Pre-Trial Release Conditions in Maryland Domestic Violence Cases

If someone has been arrested because they have committed an assault against their spouse or their partner, judges do look at those differently than they do an assault that resulted from a bar fight or people just having some sort of disagreement that for some reason became physical. The courts, the police, and the prosecutors have all received training and continue to receive training about domestic violence, about the nature of those relationships and how dangerous it can be when an alleged victim is attempting to remove themselves from the relationship.

Therefore, a judge looking at someone who has been charged with assaulting their spouse or their girlfriend is going to also feel the necessity to protect the alleged victim from the accused. A qualified domestic violence lawyer could be an invaluable asset in this situation. It is very important for the attorney to make sure that the judge sees the totality of the circumstances. It is important for the judge to also understand that there is a plan for where the defendant is going to live and that pre-trial conditions of release in Maryland domestic violence cases will be followed. If an individual wants to know more about pre-trial conditions, they should consult a distinguished attorney that could answer their questions and advocate for them.

Pre-Trial Conditions a Judge May Set

One of the most common pre-trial release conditions in Maryland domestic violence cases is the no-contact order. No-contact orders entail staying away from wherever the complainant is residing. That could also include not going to the accuser’s place of employment or school. It can be very limiting for the defendant, as far as who they are allowed to have contact with, and where they are allowed to go. Those would be almost automatic conditions that would be imposed on any type of pre-trial release.

What Do No-Contact Orders Entail?

No-contact orders actually can get very complicated for the defendant because they are told not to contact the complainant. Contact includes:

  • Phone calls
  • Writing emails
  • Sending text messages
  • Third-party contact with the alleged victim
  • Contact via social media

It is laid out pretty clearly for the defendant as to what they cannot do, but there are no similar limitations placed on the complainant. It becomes very complicated when the accused starts attempting to contact the accuser and the accused needs to understand, a person just absolutely cannot respond. A person cannot respond to the text, return the phone call, and cannot reply to the email because all of those will be violations even if it was the alleged victim who reached first.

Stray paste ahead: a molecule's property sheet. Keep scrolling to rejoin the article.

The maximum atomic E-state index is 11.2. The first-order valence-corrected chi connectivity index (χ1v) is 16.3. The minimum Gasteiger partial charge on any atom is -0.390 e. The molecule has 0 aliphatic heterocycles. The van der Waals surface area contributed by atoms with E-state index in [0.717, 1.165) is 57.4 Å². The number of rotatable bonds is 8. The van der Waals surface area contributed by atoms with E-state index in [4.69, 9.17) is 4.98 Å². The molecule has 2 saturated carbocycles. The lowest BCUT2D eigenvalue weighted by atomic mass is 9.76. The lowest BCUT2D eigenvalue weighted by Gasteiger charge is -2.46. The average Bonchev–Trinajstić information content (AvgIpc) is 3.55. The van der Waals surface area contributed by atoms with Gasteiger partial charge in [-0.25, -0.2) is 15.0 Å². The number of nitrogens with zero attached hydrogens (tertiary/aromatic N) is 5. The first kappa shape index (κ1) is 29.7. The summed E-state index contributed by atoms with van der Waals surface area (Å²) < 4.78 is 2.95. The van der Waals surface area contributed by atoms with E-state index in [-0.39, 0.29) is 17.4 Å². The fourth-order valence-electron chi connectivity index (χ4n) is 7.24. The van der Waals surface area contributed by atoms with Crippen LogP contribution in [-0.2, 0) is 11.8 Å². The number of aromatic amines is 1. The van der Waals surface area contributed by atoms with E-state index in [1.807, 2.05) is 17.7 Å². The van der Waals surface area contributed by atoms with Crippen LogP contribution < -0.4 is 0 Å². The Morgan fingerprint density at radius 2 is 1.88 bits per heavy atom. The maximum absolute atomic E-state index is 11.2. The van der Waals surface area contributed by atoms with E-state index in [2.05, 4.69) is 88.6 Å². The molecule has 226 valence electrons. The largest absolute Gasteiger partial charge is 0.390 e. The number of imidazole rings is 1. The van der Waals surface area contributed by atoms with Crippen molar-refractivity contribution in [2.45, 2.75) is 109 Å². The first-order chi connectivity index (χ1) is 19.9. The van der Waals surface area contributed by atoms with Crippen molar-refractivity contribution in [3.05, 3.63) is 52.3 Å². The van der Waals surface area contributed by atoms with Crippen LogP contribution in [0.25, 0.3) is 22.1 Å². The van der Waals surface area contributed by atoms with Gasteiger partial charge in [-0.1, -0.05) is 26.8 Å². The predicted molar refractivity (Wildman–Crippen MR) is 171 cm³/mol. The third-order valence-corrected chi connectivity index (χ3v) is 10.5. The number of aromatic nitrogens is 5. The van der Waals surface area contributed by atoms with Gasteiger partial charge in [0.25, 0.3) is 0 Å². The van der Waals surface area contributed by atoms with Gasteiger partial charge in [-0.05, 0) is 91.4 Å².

Third-Party Contact

Usually, as one of the pre-trial release conditions in Maryland domestic violence cases, the defendant cannot contact the accuser’s friends or family, but the accuser’s friends or family could reach out to the defendant. That becomes a little bit more of a gray area and defendants just have to be so careful to make sure that if they are having contact like that, in no way should they try to pass a message to the complainant or get into any kind of conversation about how the case should be handled.

The best way to handle all of these is for the defendant to ask their attorney to deal with things. For example, if there is a no-contact order and yet it is three days before tax returns are due, there are maybe conversations that people need to have and it makes more sense for the attorney to reach out to the alleged victim. In some circumstances, the complainant may have an attorney or the victim may have an advocate and those people can communicate with each other without violating the no-contact provision.

Consequences of Violating a No-Contact Order in Maryland

The first thing that would happen if a person violates the no-contact order is the state attorney can file to revoke that person’s release. That means that the state attorney could file a motion to revoke the bond and there would be a hearing in which the judge would take evidence. If the judge finds that the person did contact the complainant in violation of the no-contact order, then the bail can be revoked and the person would have to remain in jail until their case was resolved. That is the worst consequence, and then of course if that person is later convicted of something, failure to abide by the no-contact order is going to impact the judge’s thoughts when figuring out an accurate sentence because that the person already had a strike against them. The pre-trial release conditions in Maryland domestic violence cases were placed on an individual by the judge, so the sentence is probably going to be harsher than it would have been if the person had simply abided by the conditions.